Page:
In case you haven’t heard, something pretty spectacular is happening Monday August 21st – a total solar eclipse! And it’s not just any eclipse, it’s being called one of the events of the century. Though a total solar eclipse happens approximately every 18 months, it is only visible from limited areas on the planet, which is why most people will only see one in their lifetime (unless you’re an eclipse chaser ). The path of this eclipse will cut across the U.S. so everyone in the country will be able to see it – though some spots will be better than others. You can enter your zip code on this page for the exact percentage of the eclipse you’ll be able to see and your peak viewing time. You don’t want to miss it because the next chance to see one in the U.S. will be in 2024!
This is a great opportunity to have a summer time science lesson with your kids and do some fun solar themed crafts leading up to the big day. We’ve collected 11 projects that embrace the sun, moon, and even the stars – because when the sky goes dark in the middle of day you’ll be able to see them too!
1. You can hold the whole world, and the rest of the planets, in your hand with this solar system necklace from Handmade Charlotte. With a little paint, wooden beads become a festive addition to your eclipse viewing outfit. (above)
2.Before the eclipse begins, harness the power of the sun to make some amazing art. You can create prints with all sorts of items – natural objects, toys, or crafts supplies. For instructions to make this nautical sun print garland, check out our second book, “Project Kid: Crafts that Go!“.
Make your own solar eclipse viewer! First things first, it is important to remember that it is extremely dangerous to look directly at the sun – even when it’s being blocked by the moon! You can still enjoy the moment though by crafting a simple pinhole viewer to project he shadow of the eclipse. Check out our video to learn how to make your own.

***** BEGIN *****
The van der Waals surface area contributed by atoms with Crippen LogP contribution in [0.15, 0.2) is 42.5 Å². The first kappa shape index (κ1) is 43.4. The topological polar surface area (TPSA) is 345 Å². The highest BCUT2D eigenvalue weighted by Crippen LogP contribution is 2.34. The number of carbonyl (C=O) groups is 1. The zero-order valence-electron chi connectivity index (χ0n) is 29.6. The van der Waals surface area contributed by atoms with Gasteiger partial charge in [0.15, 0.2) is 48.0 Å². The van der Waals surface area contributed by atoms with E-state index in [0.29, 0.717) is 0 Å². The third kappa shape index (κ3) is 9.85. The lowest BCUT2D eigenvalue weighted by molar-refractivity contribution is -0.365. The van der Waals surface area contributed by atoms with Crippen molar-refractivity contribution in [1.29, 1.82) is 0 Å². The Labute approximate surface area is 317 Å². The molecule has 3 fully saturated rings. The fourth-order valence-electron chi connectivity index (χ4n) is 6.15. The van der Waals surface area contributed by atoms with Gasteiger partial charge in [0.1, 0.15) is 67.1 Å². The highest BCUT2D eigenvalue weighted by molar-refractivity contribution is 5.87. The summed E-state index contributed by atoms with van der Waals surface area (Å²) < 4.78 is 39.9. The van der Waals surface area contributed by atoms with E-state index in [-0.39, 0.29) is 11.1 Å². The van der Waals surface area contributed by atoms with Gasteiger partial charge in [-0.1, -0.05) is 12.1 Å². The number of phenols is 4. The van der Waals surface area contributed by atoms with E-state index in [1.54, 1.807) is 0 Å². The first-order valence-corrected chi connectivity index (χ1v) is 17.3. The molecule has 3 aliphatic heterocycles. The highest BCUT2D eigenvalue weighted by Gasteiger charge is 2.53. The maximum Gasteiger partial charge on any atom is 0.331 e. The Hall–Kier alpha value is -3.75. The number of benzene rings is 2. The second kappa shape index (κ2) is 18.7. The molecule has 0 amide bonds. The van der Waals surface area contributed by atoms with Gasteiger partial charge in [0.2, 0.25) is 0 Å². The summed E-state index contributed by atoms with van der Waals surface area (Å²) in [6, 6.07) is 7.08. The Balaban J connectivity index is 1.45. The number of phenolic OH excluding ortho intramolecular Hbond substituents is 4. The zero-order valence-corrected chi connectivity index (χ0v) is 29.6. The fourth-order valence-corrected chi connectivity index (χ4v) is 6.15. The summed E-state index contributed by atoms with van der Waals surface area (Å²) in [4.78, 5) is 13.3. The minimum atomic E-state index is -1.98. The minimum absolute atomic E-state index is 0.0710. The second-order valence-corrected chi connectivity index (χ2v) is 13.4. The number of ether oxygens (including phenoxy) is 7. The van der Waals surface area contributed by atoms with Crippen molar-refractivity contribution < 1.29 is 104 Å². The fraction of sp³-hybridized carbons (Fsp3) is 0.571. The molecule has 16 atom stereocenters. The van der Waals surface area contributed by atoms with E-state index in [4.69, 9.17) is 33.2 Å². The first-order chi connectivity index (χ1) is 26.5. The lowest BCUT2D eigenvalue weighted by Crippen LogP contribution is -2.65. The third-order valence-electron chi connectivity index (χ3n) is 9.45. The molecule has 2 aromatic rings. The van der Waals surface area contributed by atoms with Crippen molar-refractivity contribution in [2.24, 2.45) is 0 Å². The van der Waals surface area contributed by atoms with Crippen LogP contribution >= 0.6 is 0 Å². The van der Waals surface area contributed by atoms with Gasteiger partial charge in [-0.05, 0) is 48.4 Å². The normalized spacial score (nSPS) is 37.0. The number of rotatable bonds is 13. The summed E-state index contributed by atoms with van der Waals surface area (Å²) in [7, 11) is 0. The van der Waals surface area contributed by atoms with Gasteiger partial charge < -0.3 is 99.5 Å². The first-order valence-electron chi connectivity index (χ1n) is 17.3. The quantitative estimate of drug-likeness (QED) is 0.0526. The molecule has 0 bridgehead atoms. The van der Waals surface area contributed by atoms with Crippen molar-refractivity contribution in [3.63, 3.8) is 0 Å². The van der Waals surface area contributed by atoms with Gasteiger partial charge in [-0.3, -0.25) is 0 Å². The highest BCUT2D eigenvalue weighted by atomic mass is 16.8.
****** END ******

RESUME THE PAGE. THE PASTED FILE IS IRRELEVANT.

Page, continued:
4. If you prefer a softer, less scorching, sun, this pocket-sized softie is a sweet option. It’s so simple to sew that your kids may want to make enough to share. Wouldn’t this be a cute alternative to friendship bracelets? via My Poppet
5. For a themed craft that you’ll be tempted to keep up year round, check out this lovely moon phases mobile from The Merry Thought. It’s both easy and elegant.
To really make this cosmic event a party, craft some mini piñatas! Follow Oh Happy Day’s lead to turn circles into moon phases, or for a sweet treat to match, try cupcakes from the BBC’s Good Foods blog.
7. Babble Dabble Do reinvents the classic math tool as an educational object worthy of display. Help your kids learn about constellations using pins and rubber bands and then let them come up with their own starry designs.
For a dreamier way to bring the stars inside, Martha Stewart shares instructions for a constellation lampshade. Give any shade star power with a coat of blue paint and a few punched holes.
9. Another way to make your own starlight is this diy version of the classic kid’s room staple: glow in the dark stars. Your child’s ceiling is a galaxy waiting to happen, all you need is clay, cookie cutters, and command strips. via Make+Haus
Kids never need an excuse to wear a crown, but this is certainly a stellar occasion. Mermag shows you how to turn cardboard into a glittery headband worthy of a princess.
A tastier way to utilize the sun’s strength is by creating a solar oven! No need for a campfire to make outdoor s’mores, plus you can slip in a lesson about the greenhouse effect while you wait for your treats. Butter with a Side of Bread shows you how.